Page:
It seems that the privacy advocates are winning the long term fight, and this is because there are ways around almost any tool the government or big business can use to spy on people. I’ve read several articles recently that talk about how even in China people are finding ways to bypass the strict security of the Great Firewall of China. But the fight is a long way from over because there are always going to be tools that come out that can be used to spy on people and there will then be ways to defeat those measures. We are likely to see this battle for decades to come.

The Battles for the Internet

The InternetIt’s always interesting to think about how the Internet might change in the future and what it might become. It’s likely that the outcome of several current industry battles will determine the Internet we have five and ten years from now. Each of these conflicts is important in its own right; taken together they add a lot of uncertainty about where we are headed.

Ad Blocking vs Advertisers: One fairly recent battle is between ad blocking technology and those who make a living through web advertising. Today much of what we think of as the free internet is paid for through advertising placed on web pages. Very few people like the ads on the Internet, particularly as they get more customized and individualized and are aimed at each of us personally.

But a really large portion of the things that most us like on the web are paid for by ads. That includes things like social media sites and news services. Right now the ad blockers are gaining the upper hand. I saw a recent report that over 200 million users worldwide are now using ad blocking software, and it’s growing fast. And companies like Apple are building ad blocking into their OS, probably in an attempt to poke a stick in the eye of some of their other large rivals.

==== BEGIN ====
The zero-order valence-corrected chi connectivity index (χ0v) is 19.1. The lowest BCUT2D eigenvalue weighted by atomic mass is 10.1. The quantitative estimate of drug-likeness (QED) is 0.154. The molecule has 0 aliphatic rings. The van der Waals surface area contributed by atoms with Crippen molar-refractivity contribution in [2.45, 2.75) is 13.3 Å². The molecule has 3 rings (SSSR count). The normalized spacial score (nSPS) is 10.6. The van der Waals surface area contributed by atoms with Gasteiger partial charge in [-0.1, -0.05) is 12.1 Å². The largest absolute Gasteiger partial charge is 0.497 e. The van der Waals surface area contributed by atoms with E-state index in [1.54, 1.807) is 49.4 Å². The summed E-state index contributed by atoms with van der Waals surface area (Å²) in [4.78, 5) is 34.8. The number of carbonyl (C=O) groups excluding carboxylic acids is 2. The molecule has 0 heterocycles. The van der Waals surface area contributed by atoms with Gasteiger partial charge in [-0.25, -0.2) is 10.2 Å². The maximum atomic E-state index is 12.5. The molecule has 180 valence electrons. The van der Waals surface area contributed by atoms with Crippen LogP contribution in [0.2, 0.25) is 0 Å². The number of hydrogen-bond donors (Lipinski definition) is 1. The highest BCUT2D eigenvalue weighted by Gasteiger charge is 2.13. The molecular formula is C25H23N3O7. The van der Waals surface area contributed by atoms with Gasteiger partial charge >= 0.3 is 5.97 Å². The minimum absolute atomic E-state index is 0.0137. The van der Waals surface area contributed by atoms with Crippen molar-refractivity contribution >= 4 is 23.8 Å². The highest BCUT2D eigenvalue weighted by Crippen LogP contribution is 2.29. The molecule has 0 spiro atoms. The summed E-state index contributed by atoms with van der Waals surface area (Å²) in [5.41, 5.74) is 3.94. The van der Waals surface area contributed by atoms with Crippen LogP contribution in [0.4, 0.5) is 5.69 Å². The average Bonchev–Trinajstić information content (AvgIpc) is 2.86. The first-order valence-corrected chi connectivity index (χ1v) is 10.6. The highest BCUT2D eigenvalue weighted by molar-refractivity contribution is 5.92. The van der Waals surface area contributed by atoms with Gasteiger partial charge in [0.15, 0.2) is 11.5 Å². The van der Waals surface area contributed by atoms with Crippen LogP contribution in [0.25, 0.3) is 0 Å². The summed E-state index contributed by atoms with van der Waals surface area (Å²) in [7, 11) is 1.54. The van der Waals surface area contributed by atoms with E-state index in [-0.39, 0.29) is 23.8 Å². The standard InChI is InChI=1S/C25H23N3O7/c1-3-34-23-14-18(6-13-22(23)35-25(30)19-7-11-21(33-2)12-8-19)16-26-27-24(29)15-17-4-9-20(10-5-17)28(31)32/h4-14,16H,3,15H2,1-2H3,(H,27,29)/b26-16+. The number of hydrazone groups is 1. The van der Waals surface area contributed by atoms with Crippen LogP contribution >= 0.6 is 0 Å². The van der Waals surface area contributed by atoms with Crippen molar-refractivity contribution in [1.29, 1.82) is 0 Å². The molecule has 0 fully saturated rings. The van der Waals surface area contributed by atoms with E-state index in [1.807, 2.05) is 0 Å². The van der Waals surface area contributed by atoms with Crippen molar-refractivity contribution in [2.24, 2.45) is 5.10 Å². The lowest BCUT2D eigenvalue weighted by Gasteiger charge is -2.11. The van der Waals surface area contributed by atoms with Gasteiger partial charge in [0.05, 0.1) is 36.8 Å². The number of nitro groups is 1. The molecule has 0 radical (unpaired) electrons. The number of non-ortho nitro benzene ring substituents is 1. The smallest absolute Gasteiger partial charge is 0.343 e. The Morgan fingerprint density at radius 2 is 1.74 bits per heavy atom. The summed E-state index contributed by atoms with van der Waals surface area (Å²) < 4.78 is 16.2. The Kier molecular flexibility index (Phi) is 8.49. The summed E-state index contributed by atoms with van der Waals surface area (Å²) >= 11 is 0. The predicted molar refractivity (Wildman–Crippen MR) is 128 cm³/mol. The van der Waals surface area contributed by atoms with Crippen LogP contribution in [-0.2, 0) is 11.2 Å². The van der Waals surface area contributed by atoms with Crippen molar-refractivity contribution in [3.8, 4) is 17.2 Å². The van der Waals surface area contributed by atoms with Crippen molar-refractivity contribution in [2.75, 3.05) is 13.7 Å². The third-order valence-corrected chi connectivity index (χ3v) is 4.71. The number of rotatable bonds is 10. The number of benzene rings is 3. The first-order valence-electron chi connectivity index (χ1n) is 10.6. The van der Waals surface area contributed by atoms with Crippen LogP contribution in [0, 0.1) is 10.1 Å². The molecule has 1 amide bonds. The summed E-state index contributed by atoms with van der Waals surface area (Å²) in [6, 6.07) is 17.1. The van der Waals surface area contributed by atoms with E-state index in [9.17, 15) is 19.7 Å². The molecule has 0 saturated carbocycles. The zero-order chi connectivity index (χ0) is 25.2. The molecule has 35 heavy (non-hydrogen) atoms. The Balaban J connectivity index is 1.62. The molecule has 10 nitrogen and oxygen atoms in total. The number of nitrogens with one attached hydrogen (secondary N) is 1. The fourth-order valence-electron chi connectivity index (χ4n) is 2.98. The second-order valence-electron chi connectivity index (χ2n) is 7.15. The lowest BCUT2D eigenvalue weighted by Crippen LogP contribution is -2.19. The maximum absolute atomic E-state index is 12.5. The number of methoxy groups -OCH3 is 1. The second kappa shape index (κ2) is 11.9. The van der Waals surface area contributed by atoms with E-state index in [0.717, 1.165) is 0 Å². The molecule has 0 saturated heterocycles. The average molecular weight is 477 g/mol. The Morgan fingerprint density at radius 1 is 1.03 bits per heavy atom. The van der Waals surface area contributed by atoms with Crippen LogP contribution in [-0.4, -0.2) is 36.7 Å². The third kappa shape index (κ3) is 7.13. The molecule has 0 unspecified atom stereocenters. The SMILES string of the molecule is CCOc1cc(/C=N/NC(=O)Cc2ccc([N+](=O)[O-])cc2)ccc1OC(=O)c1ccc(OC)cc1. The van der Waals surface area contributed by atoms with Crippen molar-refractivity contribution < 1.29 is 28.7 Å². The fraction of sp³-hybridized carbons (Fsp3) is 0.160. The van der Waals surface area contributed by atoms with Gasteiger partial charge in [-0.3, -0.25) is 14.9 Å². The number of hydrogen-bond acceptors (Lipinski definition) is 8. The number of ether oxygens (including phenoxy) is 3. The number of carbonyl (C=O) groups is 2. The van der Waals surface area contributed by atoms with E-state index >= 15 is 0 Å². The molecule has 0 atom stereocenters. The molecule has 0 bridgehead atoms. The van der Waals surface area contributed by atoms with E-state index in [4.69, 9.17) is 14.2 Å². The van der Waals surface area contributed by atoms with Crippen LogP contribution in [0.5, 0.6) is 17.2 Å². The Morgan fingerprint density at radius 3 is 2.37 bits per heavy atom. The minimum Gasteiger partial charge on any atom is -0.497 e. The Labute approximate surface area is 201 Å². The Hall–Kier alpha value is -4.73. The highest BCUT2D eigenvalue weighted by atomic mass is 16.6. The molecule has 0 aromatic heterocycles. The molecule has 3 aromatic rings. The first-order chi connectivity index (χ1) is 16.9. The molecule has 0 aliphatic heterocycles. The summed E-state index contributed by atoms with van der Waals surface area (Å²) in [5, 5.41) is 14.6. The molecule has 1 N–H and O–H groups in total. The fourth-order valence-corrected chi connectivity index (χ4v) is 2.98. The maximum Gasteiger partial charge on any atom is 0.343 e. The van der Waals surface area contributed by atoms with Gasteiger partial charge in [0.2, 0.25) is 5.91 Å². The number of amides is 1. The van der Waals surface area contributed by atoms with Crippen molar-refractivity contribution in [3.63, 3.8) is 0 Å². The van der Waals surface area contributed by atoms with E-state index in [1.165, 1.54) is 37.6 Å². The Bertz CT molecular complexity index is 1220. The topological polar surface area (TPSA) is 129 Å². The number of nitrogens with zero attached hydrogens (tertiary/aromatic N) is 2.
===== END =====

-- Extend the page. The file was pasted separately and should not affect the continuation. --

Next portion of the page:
If advertisers don’t figure out a way to fight back, then the revenues that can be made on the web will be on a fast and downward spiral, and that is going to effect a lot of web businesses. But advertisers are already working on ways to punch through ad blockers and so this is likely to morph into a continuous cat and mouse game as the two sides each get the upper hand at times.

Hackers vs Web Security: For the last several years large companies have sat nervously in the crosshairs of the hackers who are working hard to take them down. But to a large degree a lot of the tactics used by hackers in the past have been defeated by web security companies and it’s no longer easy to breach firewalls by brute force. But hackers are probably more successful than ever today because they have shifted tactics and now concentrate on tricking insiders to let them into a network.